Removal: Necessary Evil?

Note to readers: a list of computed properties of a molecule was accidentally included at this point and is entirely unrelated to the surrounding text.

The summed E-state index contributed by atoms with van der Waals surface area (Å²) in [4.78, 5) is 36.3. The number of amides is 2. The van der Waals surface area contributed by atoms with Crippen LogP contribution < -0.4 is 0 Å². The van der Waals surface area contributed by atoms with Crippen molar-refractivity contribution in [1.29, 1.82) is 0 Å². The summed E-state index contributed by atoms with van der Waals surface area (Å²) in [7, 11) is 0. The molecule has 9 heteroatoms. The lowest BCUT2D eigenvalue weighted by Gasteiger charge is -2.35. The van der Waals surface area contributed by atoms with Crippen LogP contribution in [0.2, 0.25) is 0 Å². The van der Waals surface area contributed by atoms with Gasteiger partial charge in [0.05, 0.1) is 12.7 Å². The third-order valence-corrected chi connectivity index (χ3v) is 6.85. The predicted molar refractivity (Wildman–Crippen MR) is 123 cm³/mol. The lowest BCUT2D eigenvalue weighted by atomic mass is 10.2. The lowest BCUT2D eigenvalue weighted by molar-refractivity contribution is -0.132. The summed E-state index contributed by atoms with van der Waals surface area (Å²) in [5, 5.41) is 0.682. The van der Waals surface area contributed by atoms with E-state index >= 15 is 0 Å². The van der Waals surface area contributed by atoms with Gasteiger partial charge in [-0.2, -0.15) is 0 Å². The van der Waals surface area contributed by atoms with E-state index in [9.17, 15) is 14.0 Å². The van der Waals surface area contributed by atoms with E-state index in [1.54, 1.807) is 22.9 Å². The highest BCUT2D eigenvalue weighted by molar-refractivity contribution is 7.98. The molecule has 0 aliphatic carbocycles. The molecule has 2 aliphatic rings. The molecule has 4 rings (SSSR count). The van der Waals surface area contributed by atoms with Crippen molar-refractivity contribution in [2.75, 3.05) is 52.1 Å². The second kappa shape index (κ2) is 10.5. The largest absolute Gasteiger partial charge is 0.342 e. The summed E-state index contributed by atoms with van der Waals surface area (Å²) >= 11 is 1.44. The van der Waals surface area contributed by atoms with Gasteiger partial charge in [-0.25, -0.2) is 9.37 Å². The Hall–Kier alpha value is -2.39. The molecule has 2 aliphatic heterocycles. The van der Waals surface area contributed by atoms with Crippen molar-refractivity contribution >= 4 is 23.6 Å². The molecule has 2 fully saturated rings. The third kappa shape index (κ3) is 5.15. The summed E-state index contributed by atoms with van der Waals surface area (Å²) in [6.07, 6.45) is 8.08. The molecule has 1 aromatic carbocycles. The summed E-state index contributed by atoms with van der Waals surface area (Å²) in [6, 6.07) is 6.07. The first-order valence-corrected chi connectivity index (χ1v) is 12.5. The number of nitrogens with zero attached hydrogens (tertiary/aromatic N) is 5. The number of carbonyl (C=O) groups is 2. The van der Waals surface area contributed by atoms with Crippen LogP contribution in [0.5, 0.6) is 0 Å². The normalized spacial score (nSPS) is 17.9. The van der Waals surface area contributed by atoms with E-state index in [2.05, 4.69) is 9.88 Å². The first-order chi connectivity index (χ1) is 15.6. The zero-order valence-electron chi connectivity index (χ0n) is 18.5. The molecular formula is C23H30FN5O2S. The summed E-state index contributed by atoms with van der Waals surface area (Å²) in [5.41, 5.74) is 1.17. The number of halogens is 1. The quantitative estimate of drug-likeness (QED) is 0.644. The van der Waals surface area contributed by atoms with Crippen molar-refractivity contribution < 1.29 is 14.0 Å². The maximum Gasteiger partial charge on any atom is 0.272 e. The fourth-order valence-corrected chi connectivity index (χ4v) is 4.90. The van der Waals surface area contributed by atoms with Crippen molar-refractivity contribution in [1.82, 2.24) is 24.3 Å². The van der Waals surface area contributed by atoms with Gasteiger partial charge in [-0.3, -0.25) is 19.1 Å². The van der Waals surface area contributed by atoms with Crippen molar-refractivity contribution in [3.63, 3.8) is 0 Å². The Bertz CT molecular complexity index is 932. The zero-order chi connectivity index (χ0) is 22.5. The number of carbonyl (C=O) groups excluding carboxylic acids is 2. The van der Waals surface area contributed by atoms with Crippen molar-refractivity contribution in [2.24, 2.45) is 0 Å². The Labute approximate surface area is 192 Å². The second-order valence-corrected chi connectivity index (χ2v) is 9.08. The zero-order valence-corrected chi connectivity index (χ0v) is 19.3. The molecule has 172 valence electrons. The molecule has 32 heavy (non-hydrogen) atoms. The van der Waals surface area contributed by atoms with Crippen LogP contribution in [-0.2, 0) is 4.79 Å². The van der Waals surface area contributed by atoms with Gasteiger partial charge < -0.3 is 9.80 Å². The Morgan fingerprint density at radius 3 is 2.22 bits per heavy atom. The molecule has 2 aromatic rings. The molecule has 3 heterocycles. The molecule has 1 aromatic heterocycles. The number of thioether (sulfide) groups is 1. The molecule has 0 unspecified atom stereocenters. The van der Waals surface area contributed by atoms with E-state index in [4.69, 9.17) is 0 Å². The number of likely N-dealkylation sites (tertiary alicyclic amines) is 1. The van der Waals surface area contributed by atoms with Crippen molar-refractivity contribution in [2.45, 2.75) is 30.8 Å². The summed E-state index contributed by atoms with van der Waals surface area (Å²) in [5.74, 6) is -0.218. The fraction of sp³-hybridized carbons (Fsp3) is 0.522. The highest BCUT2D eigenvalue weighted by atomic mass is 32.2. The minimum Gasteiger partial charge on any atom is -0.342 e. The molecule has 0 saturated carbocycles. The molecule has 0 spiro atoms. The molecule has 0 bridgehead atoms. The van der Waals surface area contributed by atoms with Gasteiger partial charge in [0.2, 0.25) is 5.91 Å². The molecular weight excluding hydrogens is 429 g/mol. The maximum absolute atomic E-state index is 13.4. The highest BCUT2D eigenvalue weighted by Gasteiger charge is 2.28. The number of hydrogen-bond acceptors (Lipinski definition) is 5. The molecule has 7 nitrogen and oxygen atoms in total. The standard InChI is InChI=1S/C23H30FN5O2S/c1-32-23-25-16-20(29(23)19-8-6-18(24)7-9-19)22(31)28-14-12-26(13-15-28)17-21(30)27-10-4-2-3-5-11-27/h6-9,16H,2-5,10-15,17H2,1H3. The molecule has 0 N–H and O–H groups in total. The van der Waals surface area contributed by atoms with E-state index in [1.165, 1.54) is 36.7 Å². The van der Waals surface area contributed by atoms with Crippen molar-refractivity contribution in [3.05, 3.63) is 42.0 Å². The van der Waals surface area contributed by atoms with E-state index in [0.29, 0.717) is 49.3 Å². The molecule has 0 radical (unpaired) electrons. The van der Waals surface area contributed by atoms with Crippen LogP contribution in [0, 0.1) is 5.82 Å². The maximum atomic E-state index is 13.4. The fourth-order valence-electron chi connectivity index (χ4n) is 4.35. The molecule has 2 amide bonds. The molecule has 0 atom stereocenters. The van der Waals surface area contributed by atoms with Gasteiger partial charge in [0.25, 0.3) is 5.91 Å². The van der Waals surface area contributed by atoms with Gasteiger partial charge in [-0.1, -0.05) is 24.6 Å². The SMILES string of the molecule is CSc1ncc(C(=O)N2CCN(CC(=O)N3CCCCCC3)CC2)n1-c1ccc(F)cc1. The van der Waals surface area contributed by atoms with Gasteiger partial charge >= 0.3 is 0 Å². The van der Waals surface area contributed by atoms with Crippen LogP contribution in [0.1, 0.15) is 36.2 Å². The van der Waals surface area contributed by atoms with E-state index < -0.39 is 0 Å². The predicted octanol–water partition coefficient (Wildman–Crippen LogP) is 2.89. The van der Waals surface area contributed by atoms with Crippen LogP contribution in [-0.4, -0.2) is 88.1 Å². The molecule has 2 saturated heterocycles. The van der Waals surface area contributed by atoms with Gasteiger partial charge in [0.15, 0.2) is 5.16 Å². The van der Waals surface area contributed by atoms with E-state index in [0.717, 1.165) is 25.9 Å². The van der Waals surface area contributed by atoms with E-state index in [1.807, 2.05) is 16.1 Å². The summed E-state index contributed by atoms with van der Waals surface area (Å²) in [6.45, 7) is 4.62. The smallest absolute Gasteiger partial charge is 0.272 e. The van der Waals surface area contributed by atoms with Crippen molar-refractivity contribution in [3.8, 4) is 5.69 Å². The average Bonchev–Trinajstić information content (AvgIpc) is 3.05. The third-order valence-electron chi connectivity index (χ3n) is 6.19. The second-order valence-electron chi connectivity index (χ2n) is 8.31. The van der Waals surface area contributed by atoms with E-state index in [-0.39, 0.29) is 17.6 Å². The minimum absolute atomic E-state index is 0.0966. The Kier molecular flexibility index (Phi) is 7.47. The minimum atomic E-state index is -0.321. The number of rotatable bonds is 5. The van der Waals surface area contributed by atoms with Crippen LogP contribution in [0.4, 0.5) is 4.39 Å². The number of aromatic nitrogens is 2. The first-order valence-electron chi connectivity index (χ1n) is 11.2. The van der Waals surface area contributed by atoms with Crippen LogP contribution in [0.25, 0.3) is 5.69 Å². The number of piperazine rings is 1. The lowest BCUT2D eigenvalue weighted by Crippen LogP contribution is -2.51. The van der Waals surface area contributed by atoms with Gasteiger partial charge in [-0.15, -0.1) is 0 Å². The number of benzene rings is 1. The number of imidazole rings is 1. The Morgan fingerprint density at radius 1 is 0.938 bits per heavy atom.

Since The Europeans landed on American soil they have contested the Native Americans right to their own lands. The Anglo- Americans encouraged the Native Americans to assimilate to their ways. Despite the efforts of the Native Americans to work with the Anglo- Americans, they still ended up being treated exactly how the Anglo-Americans were once treated in their respective home countries. In turn, like the colonists, the Native Americans wrote out their grievances and revealed how similar the situation was; however, their efforts and claims for justice proved to be futile against the hypocritical Anglo-Americans policies, and thusly the Native Americans were unnecessarily removed from their home land. The removal of the Native Americans was not necessary. The Cherokee natives tried in many ways to appease the government. They conformed to Thomas Jefferson’s idea of a civilization program, binding themselves to the United States through a series of treaties and adopting an agricultural lifestyle. Jefferson believed that if the Native Americans took up agriculture more of their hunting lands would be freed for white settlements. Many Native Americans became cotton farmers. They dressed like their white counterparts and in some cases took part in the slave trade. The Native Americans move towards a lifestyle dependent upon agriculture, not hunting or trade. This move fits in with Clay’s American System which aimed to modernize the economy through agriculture, use tariffs to protect American manufacturing and establish a national system of transportation. Despite the efforts of the Native Americans to assimilate, and the treaties they had in place with the U.S. government, the government moved ahead with a plan to unify the nation and remove the Native Americans to an area west of the Mississippi. Clay’s American System in many respects had room for the Indians and their interests but Congress wanted the Cherokee land for their...
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